Chen Guangcheng says his house was constantly guarded
He says he pretended to sleep often, guards grew inattentive
He was able to slip away to Beijing, but his family is being held, activists say
Chen Guangcheng’s voice is unwavering. For a man who has endured four years in prison and then 18 months under house arrest, he appears calm and resolute.
Chen has posted a video online, detailing his extraordinary ordeal. The blind human rights activist is finally getting a chance to tell his story after a daring escape from his captors.
“I finally escaped. All the stories about the brutal treatment I have received from the authorities, I can personally testify they are all true,” he says.
To hear Chen’s story, his composure becomes all the more extraordinary. This is a tale of persecution, intimidation and brutality.
Chen, wearing black glasses, faces directly ahead and makes an appeal to China’s Premier Wen Jiabao.
He asks Wen to prosecute the security team that he calls “monstrous.”
“They broke into my house, and more than a dozen men assaulted my wife,” Chen says. “They pinned her down and wrapped her in a blanket, beating and kicking her for hours. They similarly violently assaulted me.”
Chen says his mother was violently attacked and his daughter harassed.
He says police scoffed at him. “We don’t care about the law,” Chen says they told him. “We ignore the law. What can you do about it?”
Chen, who activists say is seriously ill, says he was also denied medical treatment.
His bold escape is yet another chapter in a dramatic story.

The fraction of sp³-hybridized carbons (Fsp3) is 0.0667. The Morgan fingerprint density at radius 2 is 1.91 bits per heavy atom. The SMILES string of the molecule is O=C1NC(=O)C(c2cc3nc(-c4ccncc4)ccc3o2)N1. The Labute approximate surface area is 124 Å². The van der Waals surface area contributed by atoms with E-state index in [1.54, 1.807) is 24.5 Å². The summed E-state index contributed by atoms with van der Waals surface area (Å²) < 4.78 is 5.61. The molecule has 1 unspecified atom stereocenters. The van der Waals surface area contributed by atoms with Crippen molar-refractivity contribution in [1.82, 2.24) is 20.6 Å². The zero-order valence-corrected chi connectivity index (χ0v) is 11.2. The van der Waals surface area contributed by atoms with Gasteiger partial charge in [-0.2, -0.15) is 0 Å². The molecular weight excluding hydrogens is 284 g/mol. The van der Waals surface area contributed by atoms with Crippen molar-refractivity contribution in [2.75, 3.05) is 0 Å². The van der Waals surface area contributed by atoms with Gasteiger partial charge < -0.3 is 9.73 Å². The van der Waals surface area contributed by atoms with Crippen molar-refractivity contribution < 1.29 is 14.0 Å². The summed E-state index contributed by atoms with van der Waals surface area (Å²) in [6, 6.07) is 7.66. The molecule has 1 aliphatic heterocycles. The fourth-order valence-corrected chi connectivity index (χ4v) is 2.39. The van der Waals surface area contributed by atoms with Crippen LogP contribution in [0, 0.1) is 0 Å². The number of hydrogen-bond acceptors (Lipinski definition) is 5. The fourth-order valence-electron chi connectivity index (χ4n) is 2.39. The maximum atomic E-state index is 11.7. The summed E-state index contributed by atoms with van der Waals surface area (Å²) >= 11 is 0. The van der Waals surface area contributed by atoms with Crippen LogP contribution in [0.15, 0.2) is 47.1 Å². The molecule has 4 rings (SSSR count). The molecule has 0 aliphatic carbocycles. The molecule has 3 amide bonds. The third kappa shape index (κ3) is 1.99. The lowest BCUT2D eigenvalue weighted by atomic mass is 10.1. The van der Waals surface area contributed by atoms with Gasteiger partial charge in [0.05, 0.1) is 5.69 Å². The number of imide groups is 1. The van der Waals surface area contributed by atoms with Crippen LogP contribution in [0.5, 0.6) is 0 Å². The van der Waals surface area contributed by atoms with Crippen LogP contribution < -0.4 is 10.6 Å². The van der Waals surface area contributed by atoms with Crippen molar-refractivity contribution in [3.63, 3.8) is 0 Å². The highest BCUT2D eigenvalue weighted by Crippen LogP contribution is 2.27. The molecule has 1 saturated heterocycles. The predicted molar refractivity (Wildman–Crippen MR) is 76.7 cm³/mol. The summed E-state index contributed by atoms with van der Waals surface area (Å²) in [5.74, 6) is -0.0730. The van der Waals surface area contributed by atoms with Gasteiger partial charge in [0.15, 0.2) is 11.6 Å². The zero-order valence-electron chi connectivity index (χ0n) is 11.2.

He trained himself in the law and then defended the rights of poor village women against alleged forced abortions.
After organizing protests, Chen was arrested for disrupting traffic, damaging property and “pressurizing government,” according to a story in 2007 from China’s state-run Xinhua news agency. That same report described Chen as a “blind mob organizer.”
He was imprisoned for four years and three months.
Since his release 18 months ago, his home has been vigorously guarded.
Activists say he plotted his escape carefully. Like a character from a Hollywood thriller, Chen spent months lulling his captors into a false sense of security.
He would lie on his bed for hours at a time, pretending to be asleep. The police became used to his absences and dropped their guard.
Then, just days ago, he made his getaway. He fled his home and met a group of supporters at a secret rendezvous.
He Peirong, a longtime campaigner for Chen’s release, was waiting for him in a getaway car, which sped to Beijing.
“We learned that he had escaped and needed our help,” He Peirong said. “That’s why we went to pick him up and drove him to Beijing and kept him in a safe place.”
He Peirong agreed to speak to CNN via Skype.
She said she feared for Chen’s safety, often bursting into tears.
Within hours of the interview, He Peirong vanished. Other activists say she has been arrested.
She said she expected to be detained.
“I’m not concerned about my own safety. I hope they will arrest me and not my friends,” He Peirong said. “When Chen told me he wants to stay in China, I told myself I was willing to stand by him no matter what happens next. Chen also said as long as he’s not free, no other Chinese will feel safe.”
Activists say that when police discovered Chen was gone, they swooped in on his home. Reports say there was a violent scuffle, and Chen’s family is now being held.
Chinese authorities have not responded calls for comment. To the Communist Party, Chen is a criminal, an enemy of the state.
For now, Chen is free. His supporters say only that he is in a “safe place” in Beijing.
But in his video, Chen is clearly living in fear.
“Although I’m free,” he says, “my worries are only deepening. My wife, mother and children are still in their evil hands. They have been persecuting my family for a long time, and my escape will only prompt more revenge.”
Chen finishes his video with a plea to Wen Jiabao, calling for a full investigation.
“If you continue to ignore me,” he says, “what would the public think?”